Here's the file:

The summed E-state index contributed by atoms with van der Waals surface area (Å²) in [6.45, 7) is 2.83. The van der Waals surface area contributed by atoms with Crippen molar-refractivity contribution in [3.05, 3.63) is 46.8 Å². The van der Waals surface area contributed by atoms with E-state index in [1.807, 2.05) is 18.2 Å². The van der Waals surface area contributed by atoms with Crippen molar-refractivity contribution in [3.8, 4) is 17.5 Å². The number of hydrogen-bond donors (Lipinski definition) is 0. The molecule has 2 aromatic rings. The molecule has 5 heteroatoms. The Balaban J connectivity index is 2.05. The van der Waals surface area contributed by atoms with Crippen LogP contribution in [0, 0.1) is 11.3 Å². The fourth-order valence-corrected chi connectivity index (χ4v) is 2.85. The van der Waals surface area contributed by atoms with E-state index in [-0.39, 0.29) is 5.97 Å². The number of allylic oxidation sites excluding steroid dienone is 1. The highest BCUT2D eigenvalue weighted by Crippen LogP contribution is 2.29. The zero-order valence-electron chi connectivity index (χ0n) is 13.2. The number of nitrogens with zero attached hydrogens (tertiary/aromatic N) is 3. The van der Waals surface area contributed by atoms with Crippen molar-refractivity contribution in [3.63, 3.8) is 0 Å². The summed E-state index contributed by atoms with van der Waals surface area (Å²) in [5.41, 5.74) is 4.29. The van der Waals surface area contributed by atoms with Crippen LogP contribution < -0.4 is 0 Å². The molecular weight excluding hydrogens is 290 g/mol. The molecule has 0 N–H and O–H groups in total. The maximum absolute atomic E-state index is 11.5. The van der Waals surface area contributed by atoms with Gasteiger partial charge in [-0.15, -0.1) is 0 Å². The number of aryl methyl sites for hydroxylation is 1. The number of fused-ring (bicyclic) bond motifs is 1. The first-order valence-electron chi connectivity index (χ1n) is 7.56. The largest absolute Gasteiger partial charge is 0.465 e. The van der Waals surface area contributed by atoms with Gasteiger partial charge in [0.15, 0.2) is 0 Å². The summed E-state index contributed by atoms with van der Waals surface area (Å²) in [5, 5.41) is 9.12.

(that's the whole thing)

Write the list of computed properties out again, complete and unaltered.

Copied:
The summed E-state index contributed by atoms with van der Waals surface area (Å²) in [6.45, 7) is 2.83. The van der Waals surface area contributed by atoms with Crippen molar-refractivity contribution in [3.05, 3.63) is 46.8 Å². The van der Waals surface area contributed by atoms with E-state index in [1.807, 2.05) is 18.2 Å². The van der Waals surface area contributed by atoms with Crippen molar-refractivity contribution in [3.8, 4) is 17.5 Å². The number of hydrogen-bond donors (Lipinski definition) is 0. The molecule has 2 aromatic rings. The molecule has 5 heteroatoms. The Balaban J connectivity index is 2.05. The van der Waals surface area contributed by atoms with Crippen LogP contribution in [0, 0.1) is 11.3 Å². The fourth-order valence-corrected chi connectivity index (χ4v) is 2.85. The van der Waals surface area contributed by atoms with E-state index in [-0.39, 0.29) is 5.97 Å². The number of allylic oxidation sites excluding steroid dienone is 1. The highest BCUT2D eigenvalue weighted by Crippen LogP contribution is 2.29. The zero-order valence-electron chi connectivity index (χ0n) is 13.2. The number of nitrogens with zero attached hydrogens (tertiary/aromatic N) is 3. The van der Waals surface area contributed by atoms with Crippen molar-refractivity contribution in [3.63, 3.8) is 0 Å². The summed E-state index contributed by atoms with van der Waals surface area (Å²) in [5.41, 5.74) is 4.29. The van der Waals surface area contributed by atoms with Crippen LogP contribution < -0.4 is 0 Å². The molecular weight excluding hydrogens is 290 g/mol. The molecule has 0 N–H and O–H groups in total. The maximum absolute atomic E-state index is 11.5. The van der Waals surface area contributed by atoms with Gasteiger partial charge in [-0.15, -0.1) is 0 Å². The number of aryl methyl sites for hydroxylation is 1. The number of fused-ring (bicyclic) bond motifs is 1. The first-order valence-electron chi connectivity index (χ1n) is 7.56. The largest absolute Gasteiger partial charge is 0.465 e. The van der Waals surface area contributed by atoms with Gasteiger partial charge in [0.15, 0.2) is 0 Å². The summed E-state index contributed by atoms with van der Waals surface area (Å²) in [5, 5.41) is 9.12.